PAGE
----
WHAT THE OTHER PAPERS SAY THIS MORNING

FINANCIAL TIMES

HONG KONG EXCHANGE HIT BY HACKERS
Computer hackers forced the Hong Kong stock exchange’s website to crash, prompting the bourse to suspend trading in the shares of seven companies including HSBC and the exchange operator itself. The cyberattack, which deprived investors of important announcements from listed companies, came just hours before Hong Kong Exchanges & Clearing, the world’s largest by market capitalisation, announced its interim results.

VODAFONE FINDS INDIA INVESTOR
Vodafone has found a new local investor for its Indian mobile phone business. The move should ensure the UK telecoms group does not breach the country’s foreign ownership rules. Vodafone also said it was considering the case for an initial public offering in Vodafone Essar, its Indian business.

FACEBOOK LAUNCHES MESSENGER APP
Facebook has launched a new instant-messaging application for smartphones to compete with similar services such as WhatsApp and BlackBerry Messenger, as the booming market for chat apps threatens mobile operators’ traditional revenues. RIM’s BlackBerry Messenger leapt to prominence after it emerged as a tool used by rioters and looters in London, due to its popularity among teenagers and ability to send private messages to large groups of friends.

TRADING VOLUMES HIT RECORD LEVELS
Trading in equities and derivatives has hit record levels this week as investors traded frantically in response to a tumult of factors such as the US Federal Reserve’s decision to stick with near-zero interest rates until 2013, fears over the US’s credit rating and the eurozone debt crisis. Trading in currencies and gold, seen by many investors as a “safe haven” alternative to dollars, have spiked.

THE TIMES

TURKEY CALLS FOR SYRIA CALM
Syrian tanks and troops stormed towns near the border with Turkey yesterday as the Turkish Prime Minister made his most outspoken demand yet for an end to bloodshed against protesters. In another sign of tension between the two neighbours, Turkey deployed surveillance drones along their common frontier, local media reported.

CATHAY BLAMES COSTS FOR PROFIT DIP
Cathay Pacific reported a 59 per cent fall in first-half profits after a 49.5 per cent increase in fuel costs. The Hong Kong-based carrier said that after a strong 2010, profits had fallen to HK$2.81bn (£222m) on revenues up 13.2 per cent to HK$46.79bn. Christopher Pratt, the chairman, said: “High fuel prices are increasing costs and recovering them through higher tariffs may affect demand.”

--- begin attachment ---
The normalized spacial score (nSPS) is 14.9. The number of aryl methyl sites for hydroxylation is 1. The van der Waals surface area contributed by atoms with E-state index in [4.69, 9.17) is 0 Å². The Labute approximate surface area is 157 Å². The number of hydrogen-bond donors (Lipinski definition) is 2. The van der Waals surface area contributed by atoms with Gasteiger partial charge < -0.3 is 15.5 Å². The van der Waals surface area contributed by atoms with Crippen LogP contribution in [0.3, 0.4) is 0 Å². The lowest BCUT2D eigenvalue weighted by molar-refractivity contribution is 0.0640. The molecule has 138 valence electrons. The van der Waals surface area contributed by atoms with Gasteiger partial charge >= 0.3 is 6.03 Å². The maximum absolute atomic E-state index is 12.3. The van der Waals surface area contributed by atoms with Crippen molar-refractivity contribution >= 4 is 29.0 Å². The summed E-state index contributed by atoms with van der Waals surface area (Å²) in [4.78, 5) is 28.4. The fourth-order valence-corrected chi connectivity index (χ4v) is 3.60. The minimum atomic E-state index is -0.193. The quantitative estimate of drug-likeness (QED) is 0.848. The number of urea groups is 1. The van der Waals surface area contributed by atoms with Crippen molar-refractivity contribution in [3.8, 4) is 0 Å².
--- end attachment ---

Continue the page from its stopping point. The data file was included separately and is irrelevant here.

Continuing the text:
The Daily Telegraph

US AND TALIBAN TALKS COLLAPSE
Secret exploratory peace talks between the United States and the Taliban leadership have broken down after details of the negotiations were leaked, Western diplomats have told The Daily Telegraph. The breakdown in the talks at such an early stage has led to recriminations and claims that the details of the meetings and the identity of the Taliban's chief negotiator were deliberately leaked by 'paranoid' Afghan government figures.

OIL IS RIDING A BIG DIPPER, SAYS ENERGY WATCHDOG IEA
Oil is riding a “big dipper”, with prices plunging again on uncertainty about debt levels in the West, signs of a slowdown in emerging markets and political paralysis, the IEA said yesterday. The group has cut demand forecasts for the year, following the US energy agency’s footsteps earlier in the week.

THE WALL STREET JOURNAL

ABP TROUBLED BY MARKET TURMOIL
One of the world’s largest pension funds became the latest victim of the recent market turmoil, warning Wednesday that its capital position has sharply deteriorated in just a few days. The Netherlands’ ABP, a pension fund for civil servants and teachers, said the market slump is having a substantial impact on its funding ratio, which measures its assets relative to its liabilities.

FRENCH INDUSTRIAL OUTPUT WEAKENS
French industrial production posted a larger than expected fall in June, reinforcing fears the Eurozone’s second-largest economy is slowing. Industrial output fell 1.6 per cent from the previous month, as the country’s industries churned out less goods. Economists had expected the indicator to show a 0.6 per cent contraction.